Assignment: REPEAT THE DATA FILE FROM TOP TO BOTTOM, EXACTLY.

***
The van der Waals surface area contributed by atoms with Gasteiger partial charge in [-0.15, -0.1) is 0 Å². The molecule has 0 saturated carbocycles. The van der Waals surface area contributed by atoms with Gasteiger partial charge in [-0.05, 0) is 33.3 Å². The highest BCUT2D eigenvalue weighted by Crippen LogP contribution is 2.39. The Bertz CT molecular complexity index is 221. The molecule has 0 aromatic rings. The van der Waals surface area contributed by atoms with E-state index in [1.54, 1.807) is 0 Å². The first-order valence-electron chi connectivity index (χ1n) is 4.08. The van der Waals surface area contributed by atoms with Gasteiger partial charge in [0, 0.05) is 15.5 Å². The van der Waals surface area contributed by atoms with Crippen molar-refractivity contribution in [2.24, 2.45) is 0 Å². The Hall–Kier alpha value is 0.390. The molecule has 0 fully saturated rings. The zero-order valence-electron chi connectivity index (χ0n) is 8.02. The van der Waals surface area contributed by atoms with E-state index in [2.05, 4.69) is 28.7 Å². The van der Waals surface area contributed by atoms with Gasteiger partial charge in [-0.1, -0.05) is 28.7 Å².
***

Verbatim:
The van der Waals surface area contributed by atoms with Gasteiger partial charge in [-0.15, -0.1) is 0 Å². The molecule has 0 saturated carbocycles. The van der Waals surface area contributed by atoms with Gasteiger partial charge in [-0.05, 0) is 33.3 Å². The highest BCUT2D eigenvalue weighted by Crippen LogP contribution is 2.39. The Bertz CT molecular complexity index is 221. The molecule has 0 aromatic rings. The van der Waals surface area contributed by atoms with E-state index in [1.54, 1.807) is 0 Å². The first-order valence-electron chi connectivity index (χ1n) is 4.08. The van der Waals surface area contributed by atoms with Gasteiger partial charge in [0, 0.05) is 15.5 Å². The van der Waals surface area contributed by atoms with Crippen molar-refractivity contribution in [2.24, 2.45) is 0 Å². The Hall–Kier alpha value is 0.390. The molecule has 0 fully saturated rings. The zero-order valence-electron chi connectivity index (χ0n) is 8.02. The van der Waals surface area contributed by atoms with E-state index in [2.05, 4.69) is 28.7 Å². The van der Waals surface area contributed by atoms with Gasteiger partial charge in [-0.1, -0.05) is 28.7 Å².